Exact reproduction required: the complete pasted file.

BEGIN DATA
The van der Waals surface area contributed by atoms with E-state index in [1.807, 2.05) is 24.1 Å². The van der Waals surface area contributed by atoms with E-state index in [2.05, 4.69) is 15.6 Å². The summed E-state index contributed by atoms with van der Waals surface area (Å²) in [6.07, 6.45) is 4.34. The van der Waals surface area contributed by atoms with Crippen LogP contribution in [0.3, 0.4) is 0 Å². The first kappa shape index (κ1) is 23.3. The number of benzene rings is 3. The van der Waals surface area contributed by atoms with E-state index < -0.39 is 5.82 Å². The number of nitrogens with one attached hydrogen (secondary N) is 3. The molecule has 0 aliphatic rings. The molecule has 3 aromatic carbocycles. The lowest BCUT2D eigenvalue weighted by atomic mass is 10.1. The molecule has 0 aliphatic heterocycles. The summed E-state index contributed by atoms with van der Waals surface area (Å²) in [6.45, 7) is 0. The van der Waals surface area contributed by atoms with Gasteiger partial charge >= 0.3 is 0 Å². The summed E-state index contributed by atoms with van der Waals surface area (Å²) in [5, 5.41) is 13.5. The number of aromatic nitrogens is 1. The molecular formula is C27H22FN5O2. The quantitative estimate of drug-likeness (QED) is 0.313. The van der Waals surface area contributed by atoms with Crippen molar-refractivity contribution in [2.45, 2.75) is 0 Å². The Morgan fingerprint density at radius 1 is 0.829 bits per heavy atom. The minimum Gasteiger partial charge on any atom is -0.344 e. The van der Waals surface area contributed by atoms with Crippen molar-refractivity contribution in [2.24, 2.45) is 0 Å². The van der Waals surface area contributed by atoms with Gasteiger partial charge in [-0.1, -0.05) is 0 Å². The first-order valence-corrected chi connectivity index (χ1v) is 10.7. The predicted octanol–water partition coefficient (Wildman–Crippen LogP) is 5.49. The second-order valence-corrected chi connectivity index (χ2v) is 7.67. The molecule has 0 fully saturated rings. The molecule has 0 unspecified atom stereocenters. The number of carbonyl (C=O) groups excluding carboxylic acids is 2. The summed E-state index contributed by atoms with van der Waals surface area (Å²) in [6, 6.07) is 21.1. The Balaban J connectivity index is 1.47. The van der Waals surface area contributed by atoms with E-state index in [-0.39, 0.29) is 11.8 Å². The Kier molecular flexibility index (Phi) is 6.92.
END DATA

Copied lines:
The van der Waals surface area contributed by atoms with E-state index in [1.807, 2.05) is 24.1 Å². The van der Waals surface area contributed by atoms with E-state index in [2.05, 4.69) is 15.6 Å². The summed E-state index contributed by atoms with van der Waals surface area (Å²) in [6.07, 6.45) is 4.34. The van der Waals surface area contributed by atoms with Crippen LogP contribution in [0.3, 0.4) is 0 Å². The first kappa shape index (κ1) is 23.3. The number of benzene rings is 3. The van der Waals surface area contributed by atoms with E-state index < -0.39 is 5.82 Å². The number of nitrogens with one attached hydrogen (secondary N) is 3. The molecule has 0 aliphatic rings. The molecule has 3 aromatic carbocycles. The lowest BCUT2D eigenvalue weighted by atomic mass is 10.1. The molecule has 0 aliphatic heterocycles. The summed E-state index contributed by atoms with van der Waals surface area (Å²) in [6.45, 7) is 0. The van der Waals surface area contributed by atoms with Gasteiger partial charge >= 0.3 is 0 Å². The summed E-state index contributed by atoms with van der Waals surface area (Å²) in [5, 5.41) is 13.5. The number of aromatic nitrogens is 1. The molecular formula is C27H22FN5O2. The quantitative estimate of drug-likeness (QED) is 0.313. The van der Waals surface area contributed by atoms with Crippen molar-refractivity contribution in [2.45, 2.75) is 0 Å². The Morgan fingerprint density at radius 1 is 0.829 bits per heavy atom. The minimum Gasteiger partial charge on any atom is -0.344 e. The van der Waals surface area contributed by atoms with Crippen molar-refractivity contribution in [2.24, 2.45) is 0 Å². The van der Waals surface area contributed by atoms with Gasteiger partial charge in [-0.1, -0.05) is 0 Å². The first-order valence-corrected chi connectivity index (χ1v) is 10.7. The predicted octanol–water partition coefficient (Wildman–Crippen LogP) is 5.49. The second-order valence-corrected chi connectivity index (χ2v) is 7.67. The molecule has 0 fully saturated rings. The molecule has 0 unspecified atom stereocenters. The number of carbonyl (C=O) groups excluding carboxylic acids is 2. The summed E-state index contributed by atoms with van der Waals surface area (Å²) in [6, 6.07) is 21.1. The Balaban J connectivity index is 1.47. The van der Waals surface area contributed by atoms with E-state index in [-0.39, 0.29) is 11.8 Å². The Kier molecular flexibility index (Phi) is 6.92.